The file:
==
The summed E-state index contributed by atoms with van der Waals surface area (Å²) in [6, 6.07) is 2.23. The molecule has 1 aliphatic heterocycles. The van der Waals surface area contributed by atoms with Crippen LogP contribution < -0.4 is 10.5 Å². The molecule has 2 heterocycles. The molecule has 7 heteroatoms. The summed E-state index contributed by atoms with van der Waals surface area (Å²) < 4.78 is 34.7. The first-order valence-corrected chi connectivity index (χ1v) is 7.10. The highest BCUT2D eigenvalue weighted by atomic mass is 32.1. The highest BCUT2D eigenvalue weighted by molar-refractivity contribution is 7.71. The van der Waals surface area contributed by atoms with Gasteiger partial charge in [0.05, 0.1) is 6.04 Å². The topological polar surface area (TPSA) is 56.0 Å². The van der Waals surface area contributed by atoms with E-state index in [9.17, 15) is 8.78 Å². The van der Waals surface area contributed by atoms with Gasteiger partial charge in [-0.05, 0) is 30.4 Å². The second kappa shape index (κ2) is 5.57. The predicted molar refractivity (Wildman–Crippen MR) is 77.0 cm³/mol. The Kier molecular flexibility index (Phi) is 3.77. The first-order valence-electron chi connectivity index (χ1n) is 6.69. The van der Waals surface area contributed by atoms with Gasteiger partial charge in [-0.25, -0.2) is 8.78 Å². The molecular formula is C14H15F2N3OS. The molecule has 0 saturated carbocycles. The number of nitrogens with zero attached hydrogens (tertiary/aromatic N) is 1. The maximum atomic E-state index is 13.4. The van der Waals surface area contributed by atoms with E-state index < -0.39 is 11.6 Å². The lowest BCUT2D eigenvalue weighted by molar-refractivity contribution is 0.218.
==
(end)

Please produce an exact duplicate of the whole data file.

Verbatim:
The summed E-state index contributed by atoms with van der Waals surface area (Å²) in [6, 6.07) is 2.23. The molecule has 1 aliphatic heterocycles. The van der Waals surface area contributed by atoms with Crippen LogP contribution < -0.4 is 10.5 Å². The molecule has 2 heterocycles. The molecule has 7 heteroatoms. The summed E-state index contributed by atoms with van der Waals surface area (Å²) < 4.78 is 34.7. The first-order valence-corrected chi connectivity index (χ1v) is 7.10. The highest BCUT2D eigenvalue weighted by atomic mass is 32.1. The highest BCUT2D eigenvalue weighted by molar-refractivity contribution is 7.71. The van der Waals surface area contributed by atoms with Gasteiger partial charge in [0.05, 0.1) is 6.04 Å². The topological polar surface area (TPSA) is 56.0 Å². The van der Waals surface area contributed by atoms with E-state index in [9.17, 15) is 8.78 Å². The van der Waals surface area contributed by atoms with Gasteiger partial charge in [-0.05, 0) is 30.4 Å². The second kappa shape index (κ2) is 5.57. The predicted molar refractivity (Wildman–Crippen MR) is 77.0 cm³/mol. The Kier molecular flexibility index (Phi) is 3.77. The first-order valence-electron chi connectivity index (χ1n) is 6.69. The van der Waals surface area contributed by atoms with Gasteiger partial charge in [-0.25, -0.2) is 8.78 Å². The molecular formula is C14H15F2N3OS. The molecule has 0 saturated carbocycles. The number of nitrogens with zero attached hydrogens (tertiary/aromatic N) is 1. The maximum atomic E-state index is 13.4. The van der Waals surface area contributed by atoms with E-state index < -0.39 is 11.6 Å². The lowest BCUT2D eigenvalue weighted by molar-refractivity contribution is 0.218.